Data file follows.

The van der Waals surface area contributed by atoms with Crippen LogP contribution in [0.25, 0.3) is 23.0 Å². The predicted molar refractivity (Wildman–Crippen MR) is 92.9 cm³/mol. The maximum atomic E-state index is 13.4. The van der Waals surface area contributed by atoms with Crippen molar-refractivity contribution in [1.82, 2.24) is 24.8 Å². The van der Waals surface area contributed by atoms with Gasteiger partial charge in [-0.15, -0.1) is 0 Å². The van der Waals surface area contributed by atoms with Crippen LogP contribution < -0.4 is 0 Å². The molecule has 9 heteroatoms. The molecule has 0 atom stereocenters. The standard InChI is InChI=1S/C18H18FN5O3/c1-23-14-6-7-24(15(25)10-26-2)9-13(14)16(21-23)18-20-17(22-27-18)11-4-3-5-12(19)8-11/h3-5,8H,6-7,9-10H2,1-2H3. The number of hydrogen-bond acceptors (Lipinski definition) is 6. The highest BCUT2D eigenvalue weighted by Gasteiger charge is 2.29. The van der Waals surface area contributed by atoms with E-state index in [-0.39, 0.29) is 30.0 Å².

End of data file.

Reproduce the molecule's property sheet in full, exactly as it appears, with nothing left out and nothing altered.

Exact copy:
The van der Waals surface area contributed by atoms with Crippen LogP contribution in [0.25, 0.3) is 23.0 Å². The predicted molar refractivity (Wildman–Crippen MR) is 92.9 cm³/mol. The maximum atomic E-state index is 13.4. The van der Waals surface area contributed by atoms with Crippen molar-refractivity contribution in [1.82, 2.24) is 24.8 Å². The van der Waals surface area contributed by atoms with Gasteiger partial charge in [-0.15, -0.1) is 0 Å². The van der Waals surface area contributed by atoms with Crippen LogP contribution < -0.4 is 0 Å². The molecule has 9 heteroatoms. The molecule has 0 atom stereocenters. The standard InChI is InChI=1S/C18H18FN5O3/c1-23-14-6-7-24(15(25)10-26-2)9-13(14)16(21-23)18-20-17(22-27-18)11-4-3-5-12(19)8-11/h3-5,8H,6-7,9-10H2,1-2H3. The number of hydrogen-bond acceptors (Lipinski definition) is 6. The highest BCUT2D eigenvalue weighted by Gasteiger charge is 2.29. The van der Waals surface area contributed by atoms with E-state index in [-0.39, 0.29) is 30.0 Å².